Former Illinois Gov. George Ryan was released from federal prison and into a Chicago halfway house Wednesday after serving more than five years for corruption.
His departure follows a rich, if ignominious, history in Illinois of ex-governors arriving in and departing from prison.
Of Illinois' last seven governors, four have ended up going to prison. They are:
—Rod Blagojevich — Governor from 2002 through 2009, when he became the first Illinois governor in history to be impeached. Convicted of numerous corruption charges in 2011, including allegations that he tried to sell or trade President Barack Obama's old Senate seat. He is currently serving his sentence in Colorado.
— George Ryan — Governor from 1999 through 2003. After leaving office, was convicted of racketeering for actions as governor and secretary of state. In November 2007, began serving a 6 1/2 year sentence in federal prison.
— Dan Walker — Governor from 1973-1977. Pleaded guilty to bank fraud and other charges in 1987 related to his business activities after leaving office. Spent about a year and a half in federal prison.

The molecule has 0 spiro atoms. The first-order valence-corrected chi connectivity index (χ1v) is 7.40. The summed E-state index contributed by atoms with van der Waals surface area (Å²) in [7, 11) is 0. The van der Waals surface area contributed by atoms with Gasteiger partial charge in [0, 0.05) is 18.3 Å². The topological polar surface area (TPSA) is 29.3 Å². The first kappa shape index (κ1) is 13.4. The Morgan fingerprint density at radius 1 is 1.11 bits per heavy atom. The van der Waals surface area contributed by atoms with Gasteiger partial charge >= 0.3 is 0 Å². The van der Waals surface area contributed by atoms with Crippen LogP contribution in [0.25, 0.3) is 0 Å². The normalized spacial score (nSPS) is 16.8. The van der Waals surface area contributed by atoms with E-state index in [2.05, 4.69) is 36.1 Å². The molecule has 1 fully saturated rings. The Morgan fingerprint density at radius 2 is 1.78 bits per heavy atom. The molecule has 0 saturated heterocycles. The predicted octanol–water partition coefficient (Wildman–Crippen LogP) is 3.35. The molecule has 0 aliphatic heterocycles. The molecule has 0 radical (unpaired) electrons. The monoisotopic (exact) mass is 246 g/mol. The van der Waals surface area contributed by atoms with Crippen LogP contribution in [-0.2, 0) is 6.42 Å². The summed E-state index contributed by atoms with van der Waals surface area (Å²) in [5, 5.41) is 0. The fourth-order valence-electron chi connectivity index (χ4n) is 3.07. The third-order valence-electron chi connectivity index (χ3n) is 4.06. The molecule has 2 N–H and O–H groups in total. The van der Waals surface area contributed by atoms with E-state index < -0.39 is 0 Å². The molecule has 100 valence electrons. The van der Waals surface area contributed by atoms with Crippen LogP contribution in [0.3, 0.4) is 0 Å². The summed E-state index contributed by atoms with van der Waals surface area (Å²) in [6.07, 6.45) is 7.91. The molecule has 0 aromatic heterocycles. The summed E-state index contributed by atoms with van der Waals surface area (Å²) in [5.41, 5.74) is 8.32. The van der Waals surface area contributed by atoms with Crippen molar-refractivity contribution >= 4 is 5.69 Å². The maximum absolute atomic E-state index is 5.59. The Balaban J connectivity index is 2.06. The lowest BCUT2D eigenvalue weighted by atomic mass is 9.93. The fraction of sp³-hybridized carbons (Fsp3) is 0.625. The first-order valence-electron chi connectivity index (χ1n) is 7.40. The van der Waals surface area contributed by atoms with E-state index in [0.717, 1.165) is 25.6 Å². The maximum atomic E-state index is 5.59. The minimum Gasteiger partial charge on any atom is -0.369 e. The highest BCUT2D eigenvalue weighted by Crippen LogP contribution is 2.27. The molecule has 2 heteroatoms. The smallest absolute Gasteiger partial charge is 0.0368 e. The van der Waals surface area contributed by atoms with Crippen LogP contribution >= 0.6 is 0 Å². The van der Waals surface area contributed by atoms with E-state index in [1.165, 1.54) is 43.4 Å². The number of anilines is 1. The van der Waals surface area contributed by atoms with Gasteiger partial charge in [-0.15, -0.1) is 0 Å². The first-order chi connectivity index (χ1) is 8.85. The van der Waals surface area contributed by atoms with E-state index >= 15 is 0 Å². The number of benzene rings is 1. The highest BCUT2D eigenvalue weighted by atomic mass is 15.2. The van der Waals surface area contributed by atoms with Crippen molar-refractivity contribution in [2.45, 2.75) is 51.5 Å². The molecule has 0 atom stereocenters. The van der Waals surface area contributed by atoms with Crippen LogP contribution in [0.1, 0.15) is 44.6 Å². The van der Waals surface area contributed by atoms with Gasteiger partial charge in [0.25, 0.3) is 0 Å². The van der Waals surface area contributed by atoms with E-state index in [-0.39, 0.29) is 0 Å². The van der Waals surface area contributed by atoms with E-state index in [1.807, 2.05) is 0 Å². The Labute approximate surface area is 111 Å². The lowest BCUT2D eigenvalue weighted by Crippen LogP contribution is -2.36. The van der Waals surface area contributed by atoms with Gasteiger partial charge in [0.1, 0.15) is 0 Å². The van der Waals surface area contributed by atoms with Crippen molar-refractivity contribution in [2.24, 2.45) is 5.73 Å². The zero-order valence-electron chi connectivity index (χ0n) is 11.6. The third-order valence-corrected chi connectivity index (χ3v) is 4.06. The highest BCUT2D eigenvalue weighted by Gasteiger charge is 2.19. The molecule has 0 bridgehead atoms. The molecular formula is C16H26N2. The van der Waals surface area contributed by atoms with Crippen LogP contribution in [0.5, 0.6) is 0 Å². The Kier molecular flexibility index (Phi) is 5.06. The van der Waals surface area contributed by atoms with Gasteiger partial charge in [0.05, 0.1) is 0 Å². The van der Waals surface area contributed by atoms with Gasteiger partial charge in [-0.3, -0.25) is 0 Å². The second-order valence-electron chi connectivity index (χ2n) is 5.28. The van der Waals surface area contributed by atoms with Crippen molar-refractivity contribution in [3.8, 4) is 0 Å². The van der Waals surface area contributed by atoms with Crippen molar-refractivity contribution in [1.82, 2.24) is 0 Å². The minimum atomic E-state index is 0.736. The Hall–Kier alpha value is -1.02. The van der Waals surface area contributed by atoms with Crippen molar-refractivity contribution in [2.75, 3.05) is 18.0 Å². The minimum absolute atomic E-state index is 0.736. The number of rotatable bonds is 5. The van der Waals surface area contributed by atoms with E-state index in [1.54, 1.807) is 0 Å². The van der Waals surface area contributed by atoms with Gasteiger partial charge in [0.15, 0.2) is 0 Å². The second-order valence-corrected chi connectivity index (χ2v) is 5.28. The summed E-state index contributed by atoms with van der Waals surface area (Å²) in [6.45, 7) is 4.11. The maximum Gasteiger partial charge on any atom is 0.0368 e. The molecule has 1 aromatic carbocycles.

— Otto Kerner — Governor from 1961-1968. Resigned to become judge, then was convicted of bribery related to his tenure as governor. Sentenced to three years in prison.
Ryan, 78, left the federal prison in Terre Haute, Ind., five months before his prison term officially ended, having qualified for early release to a halfway house.
He was accompanied on the ride from the prison by his attorney, another former governor, Jim Thompson, who said Ryan talked during the journey about how good it felt to be out.
"He's in decent spirits. It is such a stark change from penitentiary life he has to become accustomed again to being on the outside," Thompson said.
A jury convicted Ryan in 2006 of racketeering, conspiracy, tax fraud and making false statements to the FBI. Jurors found that Ryan had steered state business to insiders as secretary of state and then as governor for vacations and gifts. He also was accused of stopping an investigation into secretary of state employees accepting bribes for truck driver's licenses.